When Vidya Vanam began in 2007, it was with a mission to provide a fear-free and inclusive learning environment and a specially designed curriculum that integrates today’s educational requirements with the community’s unique needs and inculcate appreciation and respect for their culture, knowledge base and environment. The conviction was that a curriculum (encompassing the head, the heart and the hand) had to be evolved to make learning meaningful. Building self-confidence and self-learning ability became the primary focus in the early years of schooling.
One of the innovations in the teaching methodology is that Vidya Vanam has four Zones: Tamil, English, Maths, Science and Social Science; classes 4, 5, 6 and 7 do not have fixed classrooms, instead they move among these different Zones. Each zone is equipped with images, artifacts, charts, models, and books, which help the student absorb the information through visual stimuli, even if the child is not fully attentive during the class. Also the movement between the zones helps them from becoming fidgety and restless as a result of being confined to a single classroom.
Another pedagogical approach developed by Vidya Vanam is theme-based learning. This is an inter-disciplinary approach that helps children understand that knowledge is a seamless continuous flow from one discipline to another. A theme is selected and studied from every subject and artistic angle. The same theme moves through every class with extra information and extended competency. There are no prescribed textbooks. So, the teachers source material from varied sources.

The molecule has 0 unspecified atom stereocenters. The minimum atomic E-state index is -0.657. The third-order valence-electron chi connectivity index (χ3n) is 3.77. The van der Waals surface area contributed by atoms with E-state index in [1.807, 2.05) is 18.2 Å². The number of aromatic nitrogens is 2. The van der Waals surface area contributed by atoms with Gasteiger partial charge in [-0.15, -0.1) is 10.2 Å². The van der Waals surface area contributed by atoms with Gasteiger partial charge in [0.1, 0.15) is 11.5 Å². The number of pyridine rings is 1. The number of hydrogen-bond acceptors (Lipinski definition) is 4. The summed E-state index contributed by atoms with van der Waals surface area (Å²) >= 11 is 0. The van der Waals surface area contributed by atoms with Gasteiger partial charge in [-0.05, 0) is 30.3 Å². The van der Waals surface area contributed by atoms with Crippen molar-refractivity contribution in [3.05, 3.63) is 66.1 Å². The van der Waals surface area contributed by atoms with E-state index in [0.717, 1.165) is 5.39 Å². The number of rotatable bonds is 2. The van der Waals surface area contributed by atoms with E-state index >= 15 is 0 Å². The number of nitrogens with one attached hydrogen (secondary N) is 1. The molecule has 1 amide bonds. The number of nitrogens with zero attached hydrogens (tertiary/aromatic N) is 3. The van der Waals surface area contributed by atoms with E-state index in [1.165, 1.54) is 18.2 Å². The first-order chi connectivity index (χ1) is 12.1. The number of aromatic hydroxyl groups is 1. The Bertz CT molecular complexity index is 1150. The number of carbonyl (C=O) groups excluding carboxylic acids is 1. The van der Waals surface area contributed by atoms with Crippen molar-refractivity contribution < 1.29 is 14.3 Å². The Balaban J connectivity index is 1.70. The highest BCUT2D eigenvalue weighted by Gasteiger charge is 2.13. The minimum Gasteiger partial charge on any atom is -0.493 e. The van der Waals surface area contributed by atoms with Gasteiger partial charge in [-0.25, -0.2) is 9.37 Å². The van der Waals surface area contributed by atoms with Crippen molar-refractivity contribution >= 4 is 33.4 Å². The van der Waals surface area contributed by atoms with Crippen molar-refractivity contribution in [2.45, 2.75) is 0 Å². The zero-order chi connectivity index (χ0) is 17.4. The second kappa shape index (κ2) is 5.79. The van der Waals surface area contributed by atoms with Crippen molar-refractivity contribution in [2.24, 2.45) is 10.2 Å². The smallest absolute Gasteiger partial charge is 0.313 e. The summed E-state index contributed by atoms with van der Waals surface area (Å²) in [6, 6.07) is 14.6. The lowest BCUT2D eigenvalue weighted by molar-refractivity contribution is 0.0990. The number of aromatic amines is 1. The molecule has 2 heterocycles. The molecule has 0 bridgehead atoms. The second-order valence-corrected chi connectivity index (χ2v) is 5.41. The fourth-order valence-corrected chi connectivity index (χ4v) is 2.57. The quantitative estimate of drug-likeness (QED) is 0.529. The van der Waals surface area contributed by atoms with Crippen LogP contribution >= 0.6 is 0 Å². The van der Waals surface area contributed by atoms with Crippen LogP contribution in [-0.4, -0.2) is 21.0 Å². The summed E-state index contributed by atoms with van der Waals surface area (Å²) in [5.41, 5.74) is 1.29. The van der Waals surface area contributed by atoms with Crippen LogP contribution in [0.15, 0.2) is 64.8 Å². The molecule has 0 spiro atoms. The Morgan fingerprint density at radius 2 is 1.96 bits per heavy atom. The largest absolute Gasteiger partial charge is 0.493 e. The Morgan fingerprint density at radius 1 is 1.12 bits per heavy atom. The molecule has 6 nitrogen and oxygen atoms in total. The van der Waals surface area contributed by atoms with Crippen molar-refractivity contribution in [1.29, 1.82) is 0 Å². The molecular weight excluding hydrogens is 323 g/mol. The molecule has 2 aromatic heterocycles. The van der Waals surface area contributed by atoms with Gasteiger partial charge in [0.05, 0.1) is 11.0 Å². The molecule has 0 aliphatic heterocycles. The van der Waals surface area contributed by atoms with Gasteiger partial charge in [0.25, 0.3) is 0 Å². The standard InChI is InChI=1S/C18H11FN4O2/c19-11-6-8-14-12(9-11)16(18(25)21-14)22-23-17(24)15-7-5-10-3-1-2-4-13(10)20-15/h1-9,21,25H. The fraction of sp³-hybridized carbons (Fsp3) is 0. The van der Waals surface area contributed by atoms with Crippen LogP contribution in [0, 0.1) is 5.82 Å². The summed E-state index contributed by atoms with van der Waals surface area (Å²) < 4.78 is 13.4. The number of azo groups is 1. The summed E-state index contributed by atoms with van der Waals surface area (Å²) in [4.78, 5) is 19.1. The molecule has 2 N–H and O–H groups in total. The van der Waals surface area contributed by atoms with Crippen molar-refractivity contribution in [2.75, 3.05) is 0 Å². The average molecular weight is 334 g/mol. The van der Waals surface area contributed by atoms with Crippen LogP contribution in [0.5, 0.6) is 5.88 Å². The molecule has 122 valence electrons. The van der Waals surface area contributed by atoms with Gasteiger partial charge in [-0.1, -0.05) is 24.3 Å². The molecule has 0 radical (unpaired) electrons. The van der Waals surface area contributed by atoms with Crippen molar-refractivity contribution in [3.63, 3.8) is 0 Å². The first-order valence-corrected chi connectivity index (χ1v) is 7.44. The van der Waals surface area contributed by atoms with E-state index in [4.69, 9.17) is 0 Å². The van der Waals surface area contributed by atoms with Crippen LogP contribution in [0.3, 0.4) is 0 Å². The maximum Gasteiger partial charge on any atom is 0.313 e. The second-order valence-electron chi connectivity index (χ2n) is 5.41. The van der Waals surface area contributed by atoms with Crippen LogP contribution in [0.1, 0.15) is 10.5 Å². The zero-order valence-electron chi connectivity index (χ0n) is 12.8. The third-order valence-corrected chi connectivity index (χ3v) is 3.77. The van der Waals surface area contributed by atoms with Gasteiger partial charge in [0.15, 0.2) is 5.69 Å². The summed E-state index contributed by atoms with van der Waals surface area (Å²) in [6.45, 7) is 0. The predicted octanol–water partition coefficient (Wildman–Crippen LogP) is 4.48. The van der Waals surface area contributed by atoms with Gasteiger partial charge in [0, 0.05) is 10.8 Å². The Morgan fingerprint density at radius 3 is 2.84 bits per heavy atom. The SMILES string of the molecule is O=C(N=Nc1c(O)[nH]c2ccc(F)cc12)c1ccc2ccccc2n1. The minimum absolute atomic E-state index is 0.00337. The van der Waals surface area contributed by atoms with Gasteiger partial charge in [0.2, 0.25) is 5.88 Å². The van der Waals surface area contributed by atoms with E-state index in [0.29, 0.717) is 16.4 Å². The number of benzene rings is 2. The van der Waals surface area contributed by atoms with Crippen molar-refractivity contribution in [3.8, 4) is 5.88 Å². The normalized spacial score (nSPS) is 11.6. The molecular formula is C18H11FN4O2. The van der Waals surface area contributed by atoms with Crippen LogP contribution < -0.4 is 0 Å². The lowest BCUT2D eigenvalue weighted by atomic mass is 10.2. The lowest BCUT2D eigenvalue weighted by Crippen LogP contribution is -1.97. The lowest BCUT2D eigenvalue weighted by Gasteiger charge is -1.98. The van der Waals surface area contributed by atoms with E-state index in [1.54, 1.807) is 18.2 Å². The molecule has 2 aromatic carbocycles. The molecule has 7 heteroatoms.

How it works: For example, the theme is Soil. In Science, the children will study characteristics of soil, what it contains (nutrients, microbes), the factors that affect soil formation etc.
Given this approach, all activities including sports, music, dance, theatre, arts and crafts became a part of the curriculum, and not extra-curricular.
The learning process is activity-based and the environment mixed age.
The teacher is a facilitator of learning who develops teaching material.
The learning process is not one-way, with the teacher giving and the student receiving.
Self-learning and peer learning are encouraged and the children have the freedom to ask questions.
With a large majority of the children being from the Irula tribe, the school instituted the practice of a multi-lingual classroom. Since the children are familiar with their tribal dialect, the State language is as unfamiliar to them as English. A multi-lingual environment helps the child move seamlessly from the tribal language to Tamil to English. This is also helped by the fact that many of the teachers in senior school come from other states or from foreign countries, who do not know Tamil. All communication with these teachers is in English. The ensuing 'struggle with communication' is seen as part of the learning process and getting sensitized to each other’s cultures.
As tools to their learning process, the children have access to a computer lab has 24-hour Internet connection, 25 desktops, 10 laptops and 10 iPads. The AV room has a projector, a docu-camera and a good stock of DVDs; language labs for English and Tamil; a Math lab equipped games, puzzles and equipment to enhance computing skills; fully equipped composite lab for physics and biology and exclusive chemistry lab; a library with over 4000 books both for teachers and students. This includes fiction, non-fiction, reference books and magazines; an exclusive space for arts & craft with two faculty members trained in Santiniketanto painting, clay modelling, jewellery making, mural art, terracotta pottery.
How we teach: